A better example: imagine a 15 year old caught having sex with his 14 year old girlfriend. Ten years later he is charged with statutory rape because he is now an adult and the "victim" was only 14. Gotta love the impunity of DA's everywhere.

Anonymous said...

do you think the NC Innocence Commission will ever look at the Duke LAX case?

Anonymous said...

The criteria is only dumbed down for certain applicants, and since most top universities also relentlessly pursue diversity for it's own sake, it may be that everyone is dumbing down at the same rate....meaning eventually society itself will suffer because we stopped bothering to educate our children lest we harm their self esteem or that we admit some people are smarter than others as a matter of fact.

Anonymous said...

"Deoxyribonucleic acid (DNA) is a nucleic acid that contains the genetic instructions blah blah blah..."

Look, this science stuff is complicated. That is why we prosecutors and journalists need geniuses like Meehan to explain it to us after the sentencing. OK?

That's my story and I'm sticking to it!

Anonymous said...

Stephen Miller is wonderful.

He will most certainly be due for another appearance on "The O'Reilly Factor".

I predict a bright future for him in the national media if he chooses.


Anonymous said...

It is wonderful that DNA sampling is available and extremely valuable in exonerating prisoners who have been falsely convicted in the past. In regard to the prisoner who spent 18 years in jail based on a faulty testimony,how long did it take for his release once there was DNA evidence to prove his innocence? Was he released immediately or did he have to wait as long as the 3 Duke Lax players have had to wait for charges to be dropped based on the DNA evidence that has proved their innocence? (9mos)

Anonymous said...

Stephen Miller - a portrait of radicalism.

What gumption. I hope he's safely got all his classes in the Economics department.

Anonymous said...

In the context of university-speak, derangement is a matter of context. In the context of Durham, neither Kim Curtis nor Crystal Gail Mangum are deranged. They are the norm for this town - skanks who reproduce without concern for the well being of their offspring, who have sex with dozens of partners without thought of the consequences, and sell themselves to the next bidder.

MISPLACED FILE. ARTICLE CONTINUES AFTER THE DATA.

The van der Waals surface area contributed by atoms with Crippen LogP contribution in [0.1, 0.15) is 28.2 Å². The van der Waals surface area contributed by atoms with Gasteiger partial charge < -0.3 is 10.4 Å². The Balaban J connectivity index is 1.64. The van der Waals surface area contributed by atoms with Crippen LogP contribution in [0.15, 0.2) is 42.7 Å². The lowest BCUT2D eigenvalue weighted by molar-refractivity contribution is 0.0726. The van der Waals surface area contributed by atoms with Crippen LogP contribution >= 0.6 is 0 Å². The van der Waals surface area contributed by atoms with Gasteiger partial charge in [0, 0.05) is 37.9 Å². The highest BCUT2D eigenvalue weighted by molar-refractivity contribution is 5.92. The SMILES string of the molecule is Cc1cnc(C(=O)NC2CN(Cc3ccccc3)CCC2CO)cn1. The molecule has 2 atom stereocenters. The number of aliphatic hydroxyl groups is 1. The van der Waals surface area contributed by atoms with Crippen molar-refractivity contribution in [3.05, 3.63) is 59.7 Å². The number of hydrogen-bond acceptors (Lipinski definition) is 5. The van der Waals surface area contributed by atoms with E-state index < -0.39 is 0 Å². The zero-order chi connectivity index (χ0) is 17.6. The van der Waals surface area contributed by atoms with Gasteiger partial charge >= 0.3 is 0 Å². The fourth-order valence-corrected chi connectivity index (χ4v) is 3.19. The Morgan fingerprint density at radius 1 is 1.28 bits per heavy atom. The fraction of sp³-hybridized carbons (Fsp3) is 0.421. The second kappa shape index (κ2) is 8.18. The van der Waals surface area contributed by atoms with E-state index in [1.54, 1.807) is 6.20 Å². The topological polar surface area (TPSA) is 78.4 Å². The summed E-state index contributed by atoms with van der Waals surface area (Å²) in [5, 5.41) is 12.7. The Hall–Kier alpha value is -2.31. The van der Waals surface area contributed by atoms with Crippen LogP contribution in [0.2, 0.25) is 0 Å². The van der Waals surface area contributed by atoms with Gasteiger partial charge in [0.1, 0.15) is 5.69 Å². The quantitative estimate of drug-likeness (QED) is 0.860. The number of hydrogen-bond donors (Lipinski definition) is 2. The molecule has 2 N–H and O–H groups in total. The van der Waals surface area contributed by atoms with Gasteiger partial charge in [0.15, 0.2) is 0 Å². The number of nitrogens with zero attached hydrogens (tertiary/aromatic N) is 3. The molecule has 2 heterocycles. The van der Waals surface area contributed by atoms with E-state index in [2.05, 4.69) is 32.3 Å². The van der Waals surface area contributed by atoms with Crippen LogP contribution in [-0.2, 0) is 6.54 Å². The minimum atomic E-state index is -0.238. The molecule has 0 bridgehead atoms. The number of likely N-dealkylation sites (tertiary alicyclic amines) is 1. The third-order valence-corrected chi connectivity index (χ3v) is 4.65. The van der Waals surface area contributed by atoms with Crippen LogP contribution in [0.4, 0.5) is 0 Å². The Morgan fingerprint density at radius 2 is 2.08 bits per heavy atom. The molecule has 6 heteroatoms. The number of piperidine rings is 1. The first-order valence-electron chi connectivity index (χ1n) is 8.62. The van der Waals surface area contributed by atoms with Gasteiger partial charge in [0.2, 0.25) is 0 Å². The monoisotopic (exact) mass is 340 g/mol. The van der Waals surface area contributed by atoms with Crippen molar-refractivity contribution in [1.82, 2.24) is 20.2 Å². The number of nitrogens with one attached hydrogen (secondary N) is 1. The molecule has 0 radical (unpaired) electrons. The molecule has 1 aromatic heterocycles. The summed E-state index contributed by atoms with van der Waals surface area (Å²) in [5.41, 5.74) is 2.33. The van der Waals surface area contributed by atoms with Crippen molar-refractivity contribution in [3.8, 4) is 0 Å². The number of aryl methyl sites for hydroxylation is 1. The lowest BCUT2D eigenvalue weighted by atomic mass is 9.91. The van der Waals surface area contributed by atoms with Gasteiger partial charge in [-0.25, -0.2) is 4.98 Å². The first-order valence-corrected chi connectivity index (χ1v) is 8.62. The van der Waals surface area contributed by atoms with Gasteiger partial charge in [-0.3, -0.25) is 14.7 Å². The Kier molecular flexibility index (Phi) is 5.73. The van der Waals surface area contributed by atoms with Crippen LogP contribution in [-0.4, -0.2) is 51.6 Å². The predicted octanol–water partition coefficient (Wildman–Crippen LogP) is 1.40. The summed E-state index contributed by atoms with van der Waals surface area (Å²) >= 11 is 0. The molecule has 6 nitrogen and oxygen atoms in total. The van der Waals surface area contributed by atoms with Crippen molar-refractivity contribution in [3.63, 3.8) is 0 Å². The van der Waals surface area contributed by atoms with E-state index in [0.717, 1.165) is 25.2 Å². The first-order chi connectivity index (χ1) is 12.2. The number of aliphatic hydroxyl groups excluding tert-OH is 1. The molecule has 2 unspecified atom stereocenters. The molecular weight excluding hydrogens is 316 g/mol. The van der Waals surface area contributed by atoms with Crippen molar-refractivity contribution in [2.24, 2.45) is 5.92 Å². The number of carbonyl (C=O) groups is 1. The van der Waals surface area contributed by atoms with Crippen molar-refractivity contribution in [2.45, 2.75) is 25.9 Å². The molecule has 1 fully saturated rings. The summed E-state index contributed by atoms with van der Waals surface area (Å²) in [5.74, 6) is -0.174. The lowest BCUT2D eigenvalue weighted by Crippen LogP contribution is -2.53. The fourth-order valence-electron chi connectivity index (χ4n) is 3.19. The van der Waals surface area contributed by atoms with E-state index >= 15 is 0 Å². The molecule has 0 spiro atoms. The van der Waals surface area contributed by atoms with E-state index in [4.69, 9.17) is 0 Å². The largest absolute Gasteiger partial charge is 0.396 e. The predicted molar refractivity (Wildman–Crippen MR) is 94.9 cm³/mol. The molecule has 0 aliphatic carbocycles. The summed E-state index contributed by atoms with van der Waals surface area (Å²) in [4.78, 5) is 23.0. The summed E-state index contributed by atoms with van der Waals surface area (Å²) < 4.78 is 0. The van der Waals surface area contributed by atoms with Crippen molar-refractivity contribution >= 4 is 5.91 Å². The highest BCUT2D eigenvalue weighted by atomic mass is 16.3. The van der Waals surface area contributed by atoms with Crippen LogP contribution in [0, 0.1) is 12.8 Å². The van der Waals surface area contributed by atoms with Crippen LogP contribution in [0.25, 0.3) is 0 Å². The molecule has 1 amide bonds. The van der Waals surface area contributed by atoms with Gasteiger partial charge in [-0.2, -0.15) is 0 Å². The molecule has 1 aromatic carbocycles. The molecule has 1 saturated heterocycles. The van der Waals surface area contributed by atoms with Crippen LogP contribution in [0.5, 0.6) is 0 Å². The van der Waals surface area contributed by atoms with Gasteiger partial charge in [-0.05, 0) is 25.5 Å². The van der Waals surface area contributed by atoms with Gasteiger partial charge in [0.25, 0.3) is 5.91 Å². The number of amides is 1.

In Durham that is normal - the women are prostitutes, the men are customers, and if you throw in illegal drugs and de-policed zones, then you will have a picture of how day to day life proceeds here. The government checks come through, the drugs are in ample supply due to the assistance of the police, and the DA prosecutes non-crimes. All is as it should be. Doublespeak lives here. This is a socialist Utopia and Democrat stronghold.

Anonymous said...

I remember hearing a statistic that 40% of all non-engineering students at Duke major in economics. Maybe there was anther level of exclusivity, but I can't be sure. At any rate, I'll bet that the number of economics majors jumps over the next few years.

Hey said...

Administrations are in thrall to the noisiest, least controllable group on campus. Now this is the Left - mainly the ethnic, gender, class, & sexuality "studies" cohort along with the typical radicals. From the 60s and 70s they demonstrated their will to do ANYTHING to get their way. Presidents want to avoid that sort of tension on campus and believe that going along is the better way, so that now a few raised voices and a small protest or two are all that it takes to cow the administration.

Look at the reaction to speeches by rightwing figures at Columbia. Whether it is the Minutemen or a Conservative Supreme Court Justice, there is violence, intimidation, and attempts to force them off campus. This happens across the continet, with the Leftists being able to act with impunity, while totally peaceful activities such as affirmative action bake sales see the heavy hand of the administration come down.

The only thing more powerful than leftist terrorists is the alumni donation. The alumni donation is what gives the leftists so much power, as it is the fear of what bad publicity will do to donations that makes administrations such sheep (well that and the fact that they generally agree with the terrorists). Attempting to dramatically reduce donations is the only way to get the boards of trustees and the administrations to pay attention. Otherwise we are just cranky alumni, and vile conservatives to boot, who must be placated. Remember that "vile conservative" is anyone to the right of Chomsky on most campuses, certainly at Duke and at Harvard.